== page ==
Sharktopus DVD Review
Directed by Declan O'Brien
Written by Mike MacLean
2010, Region 2 (PAL), 89 minutes, Rated 15 (UK)
DVD released on 14th March 2011
Eric Roberts as Nathan Sands
Héctor Jiménez as Bones
Sara Malakul Lane as Nicole Sands
Ralph Garman as Captain Jack
Shandi Finnessey as Stephanie
In the UK we have an adult “comic” that goes by the name of Viz. Many years ago, one of its cartoon strips was The Pathetic Sharks where the titular characters would get close to beaches and the holidaymakers would run, screaming, “Aargh! Crap Sharks!”
I’m half of the opinion the makers of Sharktopus used The Pathetic Sharks as inspiration for this movie, but sadly no-one in the film runs away while yelling, “Aargh! Crap shark octopus hybrid!”
The other half of my opinion is preoccupied with the dilemma: Is this film a shrewdly observed parody of monster movies, or is it a complete load of bollocks? I have to confess, the hairy swingers are coming out tops every time.
Sharktopus is the latest in a line of mutant creature TV movies that has included Mega Piranha, Mega-Shark Vs Giant Octopus and Dinocroc Vs Supergator. As an aside, I’m almost looking forward to the day the porn industry catches on and release Mega-Cock versus Monster Vagina. The Sharktopus, or S11 as it is known by its scientific creators, is a secret military weapon (aren’t they always?) and has the head of a shark and the tentacles of an octopus. With blades on the tips. Presumably the early prototypes, featuring the head of an octopus and the tail of a shark, were destroyed after they did little more than try to nudge things to death.
Unfortunately, the Navy scientists that were clever enough to genetically engineer an octo-shark hybrid were only able to come up with a control system that straps around the head of the beastie and is incredibly prone to being dislodged by things it gets close to like, oh I don’t know, boats and stuff. A fundamental design flaw for a project that is supposed to help capture drug smugglers in the water.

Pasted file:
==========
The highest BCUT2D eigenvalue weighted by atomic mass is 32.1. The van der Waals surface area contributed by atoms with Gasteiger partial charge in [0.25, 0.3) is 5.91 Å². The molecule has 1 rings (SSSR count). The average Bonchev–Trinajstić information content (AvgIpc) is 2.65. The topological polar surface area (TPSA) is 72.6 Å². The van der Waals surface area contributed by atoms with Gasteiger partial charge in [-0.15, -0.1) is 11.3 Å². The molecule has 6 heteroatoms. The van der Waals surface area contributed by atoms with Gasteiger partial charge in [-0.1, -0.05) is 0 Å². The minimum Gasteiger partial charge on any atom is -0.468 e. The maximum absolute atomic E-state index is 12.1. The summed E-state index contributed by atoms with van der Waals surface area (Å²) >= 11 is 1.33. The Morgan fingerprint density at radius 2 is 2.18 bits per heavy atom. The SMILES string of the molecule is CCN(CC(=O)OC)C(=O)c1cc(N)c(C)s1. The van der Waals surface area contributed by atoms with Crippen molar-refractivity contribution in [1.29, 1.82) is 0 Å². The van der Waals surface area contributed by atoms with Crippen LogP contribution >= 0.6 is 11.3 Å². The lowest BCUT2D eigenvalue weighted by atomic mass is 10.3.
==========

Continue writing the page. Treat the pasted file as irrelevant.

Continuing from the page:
On a routine test Sharktopus’s control system is dislodged by, of all things, a boat (see, Navy scientists? I said it was flawed) and, relieved of human influence, it swims off to go and have some fun of its own making. In the meantime, the Navy puts together a team to hunt the creature and a local news reporter gets a sniff of the story and starts a hunt of her own. So with all the back story set up within the first 10 minutes the movie then drops into a loop of: Navy scientists hunting – Sharktopus attacks something – reporter lady hunting - Sharktopus attacks something - until your eyeballs melt.
The news reporter has a cameraman sidekick who is adorned with a huge selection of tattoos – all of them courtesy of Sharpie™. As time goes on, they move around and disappear at will, creating a wonderful party game of “Spot the continuity error” for the viewer. And if teleporting tattoos aren’t bad enough, there are a number of scenes where it is entirely obvious that the cast is reacting to something that isn’t there. Not just when Craptopus is on screen either; in one scene we see the news pair ‘watching’ an attack on a crowded beach, yet a camera angle from their point of view shows the beach they’re looking at is completely deserted.
The major flaws in Sharktopus could be overlooked if this was a film that knowingly took the rise out of monster movies and played to the obvious shortcomings, but in reality it’s just plain bad. It’s clear that a reasonable amount of money went into making it and to have the result as such an absolute failure to entertain is a waste of everyone’s time. When you watch old mutant creature movies they look bad in a good way. The filmmakers back then were trying their hardest with limited resources and you can’t help but have an affectionate respect for their efforts, even if they end up unintentionally hilarious. Sharktopus tries too hard to mimic this and falls flat on its many-toothed face.
Go play with the unexploded sea mines, Sharktopus, there’s nothing for you here.
Video and Audio:
Video is vibrant and lively with all the look of what it is – a TV movie. There’s a choice of an awful 5.1 surround track that is extremely poorly balanced, with all the incidental music almost drowning out the dialogue. The 2.0 fares much better and gives a reasonably clear, if cheap, audio track.
Just a trailer, but as it shows all the most interesting parts of the film I suggest you look it up on YouTube instead of buying or renting this clunker.